A 2014 study found that the more weak ties a person has (neighbors, a barista at the neighborhood coffee shop or fellow members in a spin class), the happier they feel. Maintaining this network of acquaintances also contributes to one’s sense of belonging to a community, researchers found......maintaining a network of low-stakes connections further enmeshes us in our community, especially after a major move away from family and close friends or the loss of a loved one.
Communicating_&_Connecting  friendships  happiness  low-stakes  networking  personal_connections  personal_relationships  relationships  sense-of-belonging  social_fabric  weak_links 
may 2019 by jerryking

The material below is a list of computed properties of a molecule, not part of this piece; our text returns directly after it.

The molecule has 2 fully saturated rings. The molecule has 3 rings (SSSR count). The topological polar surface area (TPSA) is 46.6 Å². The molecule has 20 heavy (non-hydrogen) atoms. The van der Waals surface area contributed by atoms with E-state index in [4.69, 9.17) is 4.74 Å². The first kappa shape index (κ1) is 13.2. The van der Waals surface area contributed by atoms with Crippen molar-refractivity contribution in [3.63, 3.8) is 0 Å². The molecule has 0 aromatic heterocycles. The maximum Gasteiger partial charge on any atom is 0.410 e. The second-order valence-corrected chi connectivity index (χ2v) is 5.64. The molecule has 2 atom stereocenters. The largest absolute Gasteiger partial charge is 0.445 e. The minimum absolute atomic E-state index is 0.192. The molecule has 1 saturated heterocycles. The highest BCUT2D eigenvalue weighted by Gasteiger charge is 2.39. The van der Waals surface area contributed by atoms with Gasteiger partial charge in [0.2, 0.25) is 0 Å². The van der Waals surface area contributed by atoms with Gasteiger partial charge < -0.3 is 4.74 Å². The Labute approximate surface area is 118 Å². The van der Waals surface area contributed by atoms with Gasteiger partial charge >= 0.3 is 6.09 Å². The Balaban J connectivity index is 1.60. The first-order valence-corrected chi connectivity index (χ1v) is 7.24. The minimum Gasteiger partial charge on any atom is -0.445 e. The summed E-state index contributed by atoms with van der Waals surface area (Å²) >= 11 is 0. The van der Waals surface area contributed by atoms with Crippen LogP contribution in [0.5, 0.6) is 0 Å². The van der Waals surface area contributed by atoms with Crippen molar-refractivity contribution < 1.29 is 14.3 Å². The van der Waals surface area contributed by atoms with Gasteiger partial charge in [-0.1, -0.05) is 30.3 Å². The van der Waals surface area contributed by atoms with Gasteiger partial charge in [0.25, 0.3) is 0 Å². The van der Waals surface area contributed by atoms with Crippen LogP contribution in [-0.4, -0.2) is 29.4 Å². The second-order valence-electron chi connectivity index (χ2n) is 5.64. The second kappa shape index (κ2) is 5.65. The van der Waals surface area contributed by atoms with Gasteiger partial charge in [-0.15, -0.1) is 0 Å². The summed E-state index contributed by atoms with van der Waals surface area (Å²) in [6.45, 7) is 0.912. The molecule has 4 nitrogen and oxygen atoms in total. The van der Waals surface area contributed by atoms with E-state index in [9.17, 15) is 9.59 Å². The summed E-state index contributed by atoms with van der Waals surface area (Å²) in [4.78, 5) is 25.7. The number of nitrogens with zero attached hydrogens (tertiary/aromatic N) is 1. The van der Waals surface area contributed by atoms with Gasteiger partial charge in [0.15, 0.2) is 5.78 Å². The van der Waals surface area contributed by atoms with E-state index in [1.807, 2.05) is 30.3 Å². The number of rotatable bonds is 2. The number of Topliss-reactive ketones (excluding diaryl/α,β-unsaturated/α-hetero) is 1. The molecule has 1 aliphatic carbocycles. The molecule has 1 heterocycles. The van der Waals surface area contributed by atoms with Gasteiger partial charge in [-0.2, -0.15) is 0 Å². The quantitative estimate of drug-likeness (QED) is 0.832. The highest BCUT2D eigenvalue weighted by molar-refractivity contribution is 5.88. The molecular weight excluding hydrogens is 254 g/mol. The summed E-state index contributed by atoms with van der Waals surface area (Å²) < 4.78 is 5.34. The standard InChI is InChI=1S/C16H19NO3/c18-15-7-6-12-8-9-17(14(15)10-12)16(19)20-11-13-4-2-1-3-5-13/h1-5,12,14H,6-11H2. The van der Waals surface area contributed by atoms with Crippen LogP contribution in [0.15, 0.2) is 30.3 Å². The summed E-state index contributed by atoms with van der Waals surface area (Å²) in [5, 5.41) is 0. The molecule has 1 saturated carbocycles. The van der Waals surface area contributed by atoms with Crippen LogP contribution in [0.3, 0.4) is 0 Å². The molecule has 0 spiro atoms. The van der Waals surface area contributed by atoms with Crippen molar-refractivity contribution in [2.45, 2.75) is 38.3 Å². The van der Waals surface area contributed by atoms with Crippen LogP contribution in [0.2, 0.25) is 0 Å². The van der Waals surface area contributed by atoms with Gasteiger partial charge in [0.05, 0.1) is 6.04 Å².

The Art of Statistics by David Spiegelhalter
May 6, 2019 | Financial Times | Review by Alan Smith.

The Art of Statistics, by Sir David Spiegelhalter, former president of the UK’s Royal Statistical Society and current Winton professor of the public understanding of risk at the University of Cambridge.

The comparison with Rosling is easy to make, not least because Spiegelhalter is humorously critical of his own field which, by his reckoning, has spent too much time arguing with itself over “the mechanical application of a bag of statistical tools, many named after eccentric and argumentative statisticians”.

His latest book, its title,
books  book_reviews  charts  Communicating_&_Connecting  data  data_journalism  data_scientists  Hans_Rosling  listening  massive_data_sets  mathematics  statistics  visualization 
may 2019 by jerryking
Be a Potentiator - Mike Lipkin
April 25, 2019 | @ #CAIF2019 | Presentation and speech By Mike Lipkin.

1. Be Self-Savvy: Define your principles. Discern your impact. Play your role. Know what drives you. Know how you’re occurring to others. Know their expectations of you. Know thyself and thy relationship with others.